Crom, but this is fun.
What They Say:
Conan and his companions pursue a grand treasure through lands beset by civil war, murderous cults, and demonic horrors. And while the mighty Cimmerian will—and does!—spit in the very face of death itself, he and his comrades discover that not all treasures are of gold and precious gems. Collects Marvel’s Conan the Barbarian #174–#181 and Conan the Barbarian Annual #10.
Writer: Jim Owsley
Penciller: John Buscema, Ernie Chan
Inker: Ernie Chan, Bob Camp
Colorist: Geroge Roussos, Steven Mellor
Conan the Cimmerian—thief, soldier, mercenary, and fighter—is in search of a fabulous treasure. Together with his companions Delmurrio, the Zingaran soldier, and the beautiful Princess Tetra, he travels the dangerous roads of Hyboria, facing witches, wizards, soldiers, and monsters. Armed with nothing but sharp steel and even sharper will, Conan even faces death itself.
I’m a huge Conan fan and have enjoyed him in most of his incarnations. I love the Schwarzenegger movies (flawed as they are), and especially the original stories by Robert E. Howard. I’ve also enjoyed his many comic book adventures, first the Marvel titles written by Roy Thomas and later the wonderful Dark Horse series started by Kurt Busiek and Cary Nord. The character seems to have found a good home at Dark Horse as the publisher has also been re-releasing the old Marvel issues in these great collected editions.
Although I traditionally associate the Marvel Conan with Roy Thomas, Jim Owsley does a great job with the character. The plots are tight, full of action and character, and the stories are typically done-in-one affairs that build on each other, using the famous model established by Paul Levitz of DC Comics. The basic idea (as outlined in Dennis O’Neil’s excellent The DC Comics Guide to Writing Comics) is that you have three plots going on at once—Plot A, Plot B, and Plot C. Plot A is the primary story and has the most space devoted to it, while elements of B and C are sprinkled in, given less space and attention. Once Plot A ends, Plot B gets promoted to the A position, and C to B and a new Plot C begins. The main example of this style in this volume is the story arc of the secondary character, Tetra, and it works very well.
One aspect I particularly enjoyed with this volume was the relationship between Conan and Tetra. Conan adopts a fatherly attitude towards her (she’s only sixteen and he still possesses deep feelings for the pirate Belit and Red Sonja). He even dispenses fatherly advice (Cimmerian fatherly advice, anyway), such as: “Never say anything you don’t mean. Never put your hand on your sword unless you’re going to finish the job” and “Tetra—you can’t go around cutting everyone who annoys you.” Considering this is Conan saying that, this is a hilarious statement. Tetra’s rejoinder isn’t bad either: “Yes I can.”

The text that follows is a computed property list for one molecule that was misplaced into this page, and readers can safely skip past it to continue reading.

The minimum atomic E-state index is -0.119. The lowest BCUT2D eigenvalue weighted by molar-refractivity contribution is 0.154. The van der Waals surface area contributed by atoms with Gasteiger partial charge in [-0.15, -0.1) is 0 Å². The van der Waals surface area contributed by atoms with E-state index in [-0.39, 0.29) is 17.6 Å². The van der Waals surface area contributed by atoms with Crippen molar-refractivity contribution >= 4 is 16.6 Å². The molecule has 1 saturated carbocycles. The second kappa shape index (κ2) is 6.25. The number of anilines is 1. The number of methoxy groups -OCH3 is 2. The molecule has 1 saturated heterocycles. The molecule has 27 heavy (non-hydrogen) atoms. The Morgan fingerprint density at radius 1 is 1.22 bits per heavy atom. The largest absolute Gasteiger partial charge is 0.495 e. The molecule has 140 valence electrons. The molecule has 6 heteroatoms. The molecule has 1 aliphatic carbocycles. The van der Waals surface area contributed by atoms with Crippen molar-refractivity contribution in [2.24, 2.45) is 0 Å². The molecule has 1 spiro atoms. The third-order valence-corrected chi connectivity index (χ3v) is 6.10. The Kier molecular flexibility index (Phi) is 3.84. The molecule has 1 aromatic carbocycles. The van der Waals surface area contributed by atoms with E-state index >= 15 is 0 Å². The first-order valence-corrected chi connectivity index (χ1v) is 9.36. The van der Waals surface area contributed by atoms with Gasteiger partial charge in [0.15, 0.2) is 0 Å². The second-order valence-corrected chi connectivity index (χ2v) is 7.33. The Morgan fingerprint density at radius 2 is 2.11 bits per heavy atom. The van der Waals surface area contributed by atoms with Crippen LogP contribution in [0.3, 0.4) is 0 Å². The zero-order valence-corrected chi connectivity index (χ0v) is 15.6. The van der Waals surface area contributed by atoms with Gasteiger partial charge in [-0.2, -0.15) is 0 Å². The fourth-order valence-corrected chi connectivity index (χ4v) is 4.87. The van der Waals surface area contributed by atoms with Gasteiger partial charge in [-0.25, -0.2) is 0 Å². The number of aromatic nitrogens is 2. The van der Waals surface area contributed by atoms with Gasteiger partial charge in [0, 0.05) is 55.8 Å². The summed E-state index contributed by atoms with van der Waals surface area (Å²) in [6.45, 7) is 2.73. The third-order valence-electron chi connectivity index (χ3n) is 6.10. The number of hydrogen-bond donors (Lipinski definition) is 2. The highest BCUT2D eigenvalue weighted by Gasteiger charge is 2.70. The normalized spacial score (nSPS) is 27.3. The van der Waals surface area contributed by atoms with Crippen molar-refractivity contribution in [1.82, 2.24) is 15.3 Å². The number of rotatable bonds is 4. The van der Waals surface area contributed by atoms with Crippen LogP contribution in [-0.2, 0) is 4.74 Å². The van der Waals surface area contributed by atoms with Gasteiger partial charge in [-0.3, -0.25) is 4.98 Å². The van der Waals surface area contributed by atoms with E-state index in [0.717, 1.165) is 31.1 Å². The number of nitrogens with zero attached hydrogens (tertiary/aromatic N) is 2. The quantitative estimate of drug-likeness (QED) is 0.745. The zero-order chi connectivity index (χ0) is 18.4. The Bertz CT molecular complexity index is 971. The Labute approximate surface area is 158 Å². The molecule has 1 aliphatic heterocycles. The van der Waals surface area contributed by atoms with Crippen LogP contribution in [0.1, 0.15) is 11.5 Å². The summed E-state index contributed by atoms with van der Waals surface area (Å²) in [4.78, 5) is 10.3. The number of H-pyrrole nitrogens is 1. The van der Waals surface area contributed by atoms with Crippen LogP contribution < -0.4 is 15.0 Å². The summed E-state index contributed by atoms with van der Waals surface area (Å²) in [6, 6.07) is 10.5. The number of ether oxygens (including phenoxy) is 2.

Conan’s attitude towards Tetra provides a good source of dramatic tension as Tetra experiences a strong attraction to the barbarian. His constant rebuffs hurt her and set the stage for the second part of her character arc, which I won’t spoil here, but is wonderfully tragic.
Unfortunately, the writing does suffer from John Byrne syndrome. It’s overly explicative and clunky in places, almost as if the writer didn’t trust the art to convey the story. This is more a symptom of most comic book writing during this time and not necessarily a problem with Owsley’s style. Still when Delmurrio says things like, “Mitra curse me! ‘Tis Tetra…the girl-child we’ve traveled with these many weeks—she’s possessed” to Conan, it makes me cringe. It’s completely unnatural—I don’t go around saying, “Oh my stars and garters! It’s Jim, my friend of eight years!” However, again this is just a symptom of the time period. This was written before comics were collected in trades and it was rightly thought that there would be readers picking up issue XXX of Conan for the first time, so such explication was deemed necessary so new readers wouldn’t feel lost. Context really needs to be taken into consideration when reviewing comics from the 80s and earlier.
It is a pity, though, that the general attitude was that the art alone wasn’t enough to tell the story, because John Buscema does the majority of the pencils in this collection and his work is fantastic. I consider Buscema to be on the same level as Frank Frazetta and Barry Windsor-Smith in terms of establishing how Conan looked in the eyes of fans. His Conan is hard, chiseled, and wild. His women are beautiful, and his action scenes are fluid and full of kinetic energy. Buscema did the majority of the art in this collection, but there were a few places where Ernie Chan either did the finishes or drew an issue outright. His style matches Buscema’s very well and that helps provide a feeling of visual continuity to this collection that I quite enjoyed.
The quality of the coloring is also good, but doesn’t stand out much except for a few places, such as a scene in the first issue where a group is gathered around the fire. In that scene whites, yellows, blues, and blacks were used quite well to indicate the heat of the fire and the darkness of the night just past its glow. This panel actually reminds me of Walt Simonson’s work, which is a high compliment. I just wish that the colorists had done more like this.
Despite the fact that the dialogue and text boxes often rely too much on exposition, this is a very fun collection. The characters are well-written, the plots well-structured, and the art beautiful and kinetic. Conan fans—especially those that grew up reading Marvel’s take on the character—will find a great deal to like here. Recommended